Saad explains that his method isn't necessarily to "do anything authentic," however. He's not creating traditional recipes that would match what would be served at an ethnic restaurant, but rather he's creating world cuisine by simply blending spices like those he finds at the supermarket or spice shop and with ingredients he finds when he makes a regular visit to a farmers' market, like Santa Monica's Wednesday market.
Saad does a live demo as part of the celebration of farmers' markets in Los Angeles (Lindsay William-Ross/LAist)
We do have an abundance of remarkable produce available to us here in Los Angeles, particularly at the many weekly farmers' markets (Saad also took part in this summer's celebration of LA's farmers markets), but is Los Angeles a culinary city? Recently, on Saad's blog, he mentioned that on a recent rip to New York City he felt he could truly "eat without borders" there. "Los Angeles is tricky because it’s so big and there’s so much—yet because of that it’s really hard. You have to be a really dedicated foodie to track it all down, and people tend to stick to their own neighborhood," he observes. "There’s nothing you can’t get here, it just depends how much energy to you want to put into it."
When it comes to food, many believe L.A. suffers from an internal identity crisis, but is perceived by those on the outside as being all about flash and trend. This perspective can also influence how residents feel about the local dining scene. "I don’t know what LA wants to be known for," reflects Saad. "As a local I still feel like it’s a gem when I discover a little cool spot. You’re more likely to have people talking about a big name restaurant than a funky pho spot in Van Nuys."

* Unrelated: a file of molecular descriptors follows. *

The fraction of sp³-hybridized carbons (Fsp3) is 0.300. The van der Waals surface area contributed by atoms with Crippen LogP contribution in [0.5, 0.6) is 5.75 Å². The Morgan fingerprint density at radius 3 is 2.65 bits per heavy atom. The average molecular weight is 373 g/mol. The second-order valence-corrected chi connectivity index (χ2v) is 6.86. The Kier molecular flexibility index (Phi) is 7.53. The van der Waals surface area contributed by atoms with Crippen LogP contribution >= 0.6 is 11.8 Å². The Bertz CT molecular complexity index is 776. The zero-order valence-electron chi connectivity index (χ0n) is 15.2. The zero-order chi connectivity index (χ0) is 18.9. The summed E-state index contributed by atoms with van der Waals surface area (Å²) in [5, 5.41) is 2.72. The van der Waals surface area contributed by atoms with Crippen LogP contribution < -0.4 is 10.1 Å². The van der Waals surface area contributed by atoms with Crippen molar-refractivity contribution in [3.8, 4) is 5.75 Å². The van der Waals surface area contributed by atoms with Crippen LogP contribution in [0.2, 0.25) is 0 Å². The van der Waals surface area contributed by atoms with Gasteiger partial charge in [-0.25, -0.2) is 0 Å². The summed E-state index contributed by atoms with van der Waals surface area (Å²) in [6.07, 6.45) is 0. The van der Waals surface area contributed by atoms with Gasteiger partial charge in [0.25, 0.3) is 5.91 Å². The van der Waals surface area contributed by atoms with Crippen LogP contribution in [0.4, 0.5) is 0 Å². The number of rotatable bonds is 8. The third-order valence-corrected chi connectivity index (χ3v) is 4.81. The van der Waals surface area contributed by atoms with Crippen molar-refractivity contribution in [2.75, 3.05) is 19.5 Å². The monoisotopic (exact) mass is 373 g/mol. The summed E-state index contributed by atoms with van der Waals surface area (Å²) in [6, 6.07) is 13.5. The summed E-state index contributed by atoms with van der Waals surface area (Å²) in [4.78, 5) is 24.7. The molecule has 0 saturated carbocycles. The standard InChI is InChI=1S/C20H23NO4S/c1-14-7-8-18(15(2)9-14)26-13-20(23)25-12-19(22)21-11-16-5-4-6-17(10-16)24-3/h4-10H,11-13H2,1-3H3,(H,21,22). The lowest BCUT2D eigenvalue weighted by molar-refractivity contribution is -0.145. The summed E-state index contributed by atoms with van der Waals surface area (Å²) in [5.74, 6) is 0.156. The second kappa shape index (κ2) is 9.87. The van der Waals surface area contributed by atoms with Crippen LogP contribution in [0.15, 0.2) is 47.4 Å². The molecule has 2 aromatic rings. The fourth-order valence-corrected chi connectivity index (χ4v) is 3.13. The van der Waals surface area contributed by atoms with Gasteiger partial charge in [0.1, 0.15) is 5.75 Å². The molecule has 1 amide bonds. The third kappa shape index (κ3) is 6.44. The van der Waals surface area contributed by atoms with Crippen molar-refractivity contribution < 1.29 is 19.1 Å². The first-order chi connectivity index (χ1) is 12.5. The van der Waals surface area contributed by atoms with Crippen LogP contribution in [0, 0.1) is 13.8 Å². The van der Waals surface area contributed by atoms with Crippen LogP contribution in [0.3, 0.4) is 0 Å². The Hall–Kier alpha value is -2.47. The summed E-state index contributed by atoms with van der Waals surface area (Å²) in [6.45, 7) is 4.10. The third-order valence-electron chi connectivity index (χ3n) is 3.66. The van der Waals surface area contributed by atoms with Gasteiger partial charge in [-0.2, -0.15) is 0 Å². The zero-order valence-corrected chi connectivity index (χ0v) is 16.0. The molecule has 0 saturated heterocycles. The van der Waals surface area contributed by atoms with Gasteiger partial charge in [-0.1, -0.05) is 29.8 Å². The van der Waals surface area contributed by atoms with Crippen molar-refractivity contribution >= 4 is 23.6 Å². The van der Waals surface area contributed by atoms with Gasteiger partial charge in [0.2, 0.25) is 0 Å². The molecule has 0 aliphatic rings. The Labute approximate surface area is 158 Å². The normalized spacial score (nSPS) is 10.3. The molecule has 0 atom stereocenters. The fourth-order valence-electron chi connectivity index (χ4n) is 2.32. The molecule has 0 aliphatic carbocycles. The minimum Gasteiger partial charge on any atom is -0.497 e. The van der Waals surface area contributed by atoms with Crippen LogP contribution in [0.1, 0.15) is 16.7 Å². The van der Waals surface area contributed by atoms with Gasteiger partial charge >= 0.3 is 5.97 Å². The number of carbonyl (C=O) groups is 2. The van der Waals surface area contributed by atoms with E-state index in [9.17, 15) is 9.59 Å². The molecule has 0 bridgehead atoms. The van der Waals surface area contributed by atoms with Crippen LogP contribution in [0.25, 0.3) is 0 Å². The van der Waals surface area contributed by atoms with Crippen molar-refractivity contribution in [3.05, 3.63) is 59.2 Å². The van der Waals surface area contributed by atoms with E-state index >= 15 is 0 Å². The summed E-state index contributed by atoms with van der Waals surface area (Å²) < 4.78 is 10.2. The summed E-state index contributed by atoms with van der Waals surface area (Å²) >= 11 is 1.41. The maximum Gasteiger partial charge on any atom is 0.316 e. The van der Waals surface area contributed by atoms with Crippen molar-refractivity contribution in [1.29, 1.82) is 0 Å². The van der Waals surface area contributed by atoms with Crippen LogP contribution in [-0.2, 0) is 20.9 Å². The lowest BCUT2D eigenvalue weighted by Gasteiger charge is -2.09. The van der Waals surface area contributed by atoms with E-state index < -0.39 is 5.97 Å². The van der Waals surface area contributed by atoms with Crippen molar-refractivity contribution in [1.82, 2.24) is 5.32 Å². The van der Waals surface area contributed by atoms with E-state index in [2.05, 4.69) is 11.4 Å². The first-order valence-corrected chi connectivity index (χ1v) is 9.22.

But whether you follow trends, seek out food-ventures, or stick to your own zip code, one of the great things that seems to be happening now is a growing "culture" of food. Saad attributes this in part to the Food Network and the people there who are doing such a great job of making cooking and eating more exciting. When it comes to a show like The Next Food Network Star, Saad sees that momentum as emblematic of the food movement as a whole. "I think Season 6 is going to be even bigger," he predicts. "The tidal wave is still cresting."